This account is pending registration confirmation. Please click on the link within the confirmation email previously sent you to complete registration. Need a new registration confirmation email? Click here
WASHINGTON (AP) â¿¿ Far-reaching legislation that grants a chance at citizenship to millions of immigrants living illegally in the United States cleared the Senate Judiciary Committee on a solid bipartisan vote Tuesday night after supporters somberly sidestepped a controversy over the rights of gay spouses.
The 13-5 vote cleared the way for an epic showdown on the Senate floor on legislation that is one of President Barack Obama's top domestic priorities â¿¿ yet also gives the Republican Party a chance to recast itself as more appealing to minorities.
The action sparked rejoicing from immigration activists who crowded into a Senate committee room to witness the proceedings. "Yes, we can! Si, se puede" they shouted, reprising the campaign cry from Obama's first run for the White House in 2008.
In addition to creating a pathway to citizenship for 11.5 million immigrants, the legislation creates a new program for low-skilled foreign labor and would permit highly skilled workers into the country at far higher levels than is currently the case.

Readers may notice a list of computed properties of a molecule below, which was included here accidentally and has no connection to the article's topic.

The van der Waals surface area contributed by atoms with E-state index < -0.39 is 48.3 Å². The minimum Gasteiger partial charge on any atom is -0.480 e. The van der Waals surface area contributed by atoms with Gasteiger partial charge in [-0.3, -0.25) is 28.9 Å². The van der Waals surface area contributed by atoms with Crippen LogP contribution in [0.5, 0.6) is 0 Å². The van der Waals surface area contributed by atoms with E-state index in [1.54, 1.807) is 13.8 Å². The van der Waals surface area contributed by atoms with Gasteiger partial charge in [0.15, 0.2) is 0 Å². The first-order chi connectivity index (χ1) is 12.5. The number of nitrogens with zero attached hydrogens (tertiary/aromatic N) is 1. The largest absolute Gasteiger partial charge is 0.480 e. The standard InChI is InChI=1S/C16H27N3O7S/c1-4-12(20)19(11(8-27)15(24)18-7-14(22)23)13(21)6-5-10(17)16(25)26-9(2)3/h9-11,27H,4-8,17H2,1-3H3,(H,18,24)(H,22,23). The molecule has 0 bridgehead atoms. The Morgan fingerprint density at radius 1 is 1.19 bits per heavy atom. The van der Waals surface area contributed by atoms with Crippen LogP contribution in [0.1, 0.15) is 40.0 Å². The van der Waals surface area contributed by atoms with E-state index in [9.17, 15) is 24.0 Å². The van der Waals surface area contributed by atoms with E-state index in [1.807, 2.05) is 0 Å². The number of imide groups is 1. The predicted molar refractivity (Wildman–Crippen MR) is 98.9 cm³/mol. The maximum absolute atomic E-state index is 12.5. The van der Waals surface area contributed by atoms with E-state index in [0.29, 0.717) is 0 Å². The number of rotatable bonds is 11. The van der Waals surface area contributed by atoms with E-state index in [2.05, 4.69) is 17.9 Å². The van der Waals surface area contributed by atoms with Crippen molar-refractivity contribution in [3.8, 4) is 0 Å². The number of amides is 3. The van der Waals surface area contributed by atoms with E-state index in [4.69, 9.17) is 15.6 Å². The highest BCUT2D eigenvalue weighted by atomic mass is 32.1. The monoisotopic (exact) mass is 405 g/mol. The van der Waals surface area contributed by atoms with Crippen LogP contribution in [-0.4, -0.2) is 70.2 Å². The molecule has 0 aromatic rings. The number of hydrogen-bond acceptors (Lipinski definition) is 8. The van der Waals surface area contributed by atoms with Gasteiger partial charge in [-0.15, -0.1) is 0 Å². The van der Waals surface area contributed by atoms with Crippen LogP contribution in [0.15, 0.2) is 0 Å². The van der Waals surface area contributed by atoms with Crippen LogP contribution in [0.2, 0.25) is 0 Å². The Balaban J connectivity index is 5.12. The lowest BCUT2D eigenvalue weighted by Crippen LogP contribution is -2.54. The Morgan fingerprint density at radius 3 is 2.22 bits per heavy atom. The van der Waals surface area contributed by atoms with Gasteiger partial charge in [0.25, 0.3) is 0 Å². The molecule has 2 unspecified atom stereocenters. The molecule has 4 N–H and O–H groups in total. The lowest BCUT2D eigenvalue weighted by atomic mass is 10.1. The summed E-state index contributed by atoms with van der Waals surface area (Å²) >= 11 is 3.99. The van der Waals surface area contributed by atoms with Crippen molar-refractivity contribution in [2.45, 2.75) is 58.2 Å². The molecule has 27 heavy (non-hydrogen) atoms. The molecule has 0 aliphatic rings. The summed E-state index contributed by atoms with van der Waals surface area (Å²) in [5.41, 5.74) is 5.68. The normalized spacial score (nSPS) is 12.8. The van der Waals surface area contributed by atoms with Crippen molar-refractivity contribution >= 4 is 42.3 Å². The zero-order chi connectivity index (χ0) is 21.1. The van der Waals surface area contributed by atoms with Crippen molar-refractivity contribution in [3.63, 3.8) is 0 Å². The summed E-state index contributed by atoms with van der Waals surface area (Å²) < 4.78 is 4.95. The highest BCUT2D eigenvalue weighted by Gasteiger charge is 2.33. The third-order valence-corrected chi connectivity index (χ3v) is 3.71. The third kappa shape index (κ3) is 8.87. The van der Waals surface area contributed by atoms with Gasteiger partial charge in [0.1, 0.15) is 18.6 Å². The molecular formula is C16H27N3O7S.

At the same time, it requires the government to take costly new steps to guard against future illegal immigration.
In a statement, Obama said the measure is "largely consistent with the principles of common-sense reform I have proposed and meets the challenge of fixing our broken immigration system."
There was suspense to the end of the committee's deliberations, when Sen. Patrick Leahy, the Vermont Democrat who serves as chairman, sparked a debate over his proposal to give same-sex and heterosexual spouses equal rights under immigration law.
"I don't want to be the senator who asks people to choose between the love of their life and the love of their country," he said, adding he wanted to hear from others on the committee.
In response, he heard a chorus of pleas from the bill's supporters, seconding private appeals from the White House, not to force a vote that they warned would lead to the collapse of Republican support and the bill's demise.